Zhou making full-throttle run at F1

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Zhou hoists his third-place trophy in France in June. At Silverstone, England, he became the first Chinese to claim pole position in a Formula 2 race. Photo provided to China Daily

Chinese Formula One fans have long dreamed of cheering one of their own in the world's most prestigious auto sport.

That prospect is looking ever more realistic thanks to the form of young gun Zhou Guanyu, who earlier this month became the first Chinese to claim pole position in a Formula 2 race, at England's famous Silverstone track.

The 20-year-old went on to finish third and climbed to sixth in the overall standings as UNI-Virtuosi Racing teammate Luca Ghiotto topped the podium.

In January, Zhou was appointed Renault F1's development driver, earning him the right to work alongside some of the sport's finest at the team's British base in Enstone.

The position involves driving the team's simulator and participating in engineering briefings, making him the first driver from China to fill a Formula 1 role with a manufacturer team.

"As long as I'm available, I'll sit in on the drivers' and engineers' meetings, so it's a great chance for me to learn from the experts," Zhou told China Daily in an exclusive interview during a visit home on Tuesday.

"Now I can acquire first-hand F1 experience - understanding how the teams actually work on every racing weekend. I can also communicate with the drivers, such as Daniel Ricciardo, in the pit."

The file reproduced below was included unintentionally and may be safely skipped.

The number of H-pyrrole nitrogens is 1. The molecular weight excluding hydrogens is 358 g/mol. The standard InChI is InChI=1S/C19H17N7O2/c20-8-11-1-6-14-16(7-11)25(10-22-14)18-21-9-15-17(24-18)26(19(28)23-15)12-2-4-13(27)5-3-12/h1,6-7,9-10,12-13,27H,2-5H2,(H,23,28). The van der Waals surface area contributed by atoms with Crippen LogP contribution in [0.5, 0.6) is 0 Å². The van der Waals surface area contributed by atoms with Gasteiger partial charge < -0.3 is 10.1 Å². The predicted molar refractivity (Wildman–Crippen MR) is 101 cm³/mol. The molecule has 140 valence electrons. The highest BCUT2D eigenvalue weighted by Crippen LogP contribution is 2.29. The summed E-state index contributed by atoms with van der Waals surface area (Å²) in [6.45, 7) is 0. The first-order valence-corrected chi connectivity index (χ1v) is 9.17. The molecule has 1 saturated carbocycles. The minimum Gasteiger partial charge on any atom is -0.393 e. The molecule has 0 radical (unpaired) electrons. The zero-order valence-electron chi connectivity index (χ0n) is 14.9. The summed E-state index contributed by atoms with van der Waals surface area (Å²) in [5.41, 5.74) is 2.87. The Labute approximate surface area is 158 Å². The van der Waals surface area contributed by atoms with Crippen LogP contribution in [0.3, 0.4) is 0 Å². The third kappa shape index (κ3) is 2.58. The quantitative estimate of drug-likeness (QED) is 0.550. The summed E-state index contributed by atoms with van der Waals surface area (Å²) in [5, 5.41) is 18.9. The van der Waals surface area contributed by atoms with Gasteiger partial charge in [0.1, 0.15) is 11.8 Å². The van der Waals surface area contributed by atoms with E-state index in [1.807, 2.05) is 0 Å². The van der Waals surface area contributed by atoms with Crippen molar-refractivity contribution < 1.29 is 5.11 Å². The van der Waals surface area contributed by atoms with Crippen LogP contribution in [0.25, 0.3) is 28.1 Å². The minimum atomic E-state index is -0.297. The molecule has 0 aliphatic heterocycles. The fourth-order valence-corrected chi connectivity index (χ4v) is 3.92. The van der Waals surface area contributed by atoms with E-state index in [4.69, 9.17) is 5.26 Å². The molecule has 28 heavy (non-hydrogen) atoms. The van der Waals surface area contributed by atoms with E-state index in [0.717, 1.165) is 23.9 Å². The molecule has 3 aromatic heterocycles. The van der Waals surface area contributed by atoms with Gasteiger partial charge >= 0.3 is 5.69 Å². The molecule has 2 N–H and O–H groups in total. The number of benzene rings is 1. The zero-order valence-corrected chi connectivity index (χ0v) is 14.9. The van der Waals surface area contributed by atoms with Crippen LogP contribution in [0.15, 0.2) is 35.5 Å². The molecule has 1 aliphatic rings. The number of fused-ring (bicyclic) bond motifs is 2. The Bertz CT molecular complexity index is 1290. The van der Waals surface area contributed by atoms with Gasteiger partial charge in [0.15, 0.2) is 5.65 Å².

Having graduated from F3, Zhou now hopes his superb season in F2 will attract more F1 interest in his talents.

"My goals are not only winning more pole positions and trophies in F2 - my ultimate ambition is to enter F1," he said.

Zhou has been a motor sports fan since he was a kid and started go-karting when he was just 8 years old.

F1's China debut in 2004 further piqued the youngster's interest, though he could barely distinguish between the racers as their cars zoomed around the Shanghai International circuit.

One blue car stuck in his mind: Fernando Alonso's Renault. And the two-time F1 world champion later became Zhou's idol.

The Spaniard's trademark tenacity soon rubbed off on the young Zhou.

"To chase my F1 dream, I went to Europe for higher levels of go-kart competitions when I was 12 years old," said Zhou. "It was a small school in the UK, and it was a tough time for me at first. I was the only Chinese kid in that school.

"At the very beginning, a Chinese face was not accepted by some and they would crash into me on purpose. All of that changed when I proved my worth by winning."

That sort of high-octane action has sadly been lacking from F1 in recent seasons, with several drivers, including world champion Lewis Hamilton, saying the races have become too processional.

"Don't point fingers at the drivers because we don't write the rules," Hamilton said after winning last month's French Grand Prix.

"We have nothing to do with the money and all that kind of stuff. You should put the pressure on the people at the head who should be doing their job.

"I think they are trying to, but for many, many years they have made bad decisions."

Zhou agrees with Hamilton's assessment and trusts the sport's governing body will find solutions to inject some excitement back into the sport.

"I wish there could be more intense battles between the racers," said Zhou. "Hopefully FIA will change some of the rules in 2021 to make the races more exciting."

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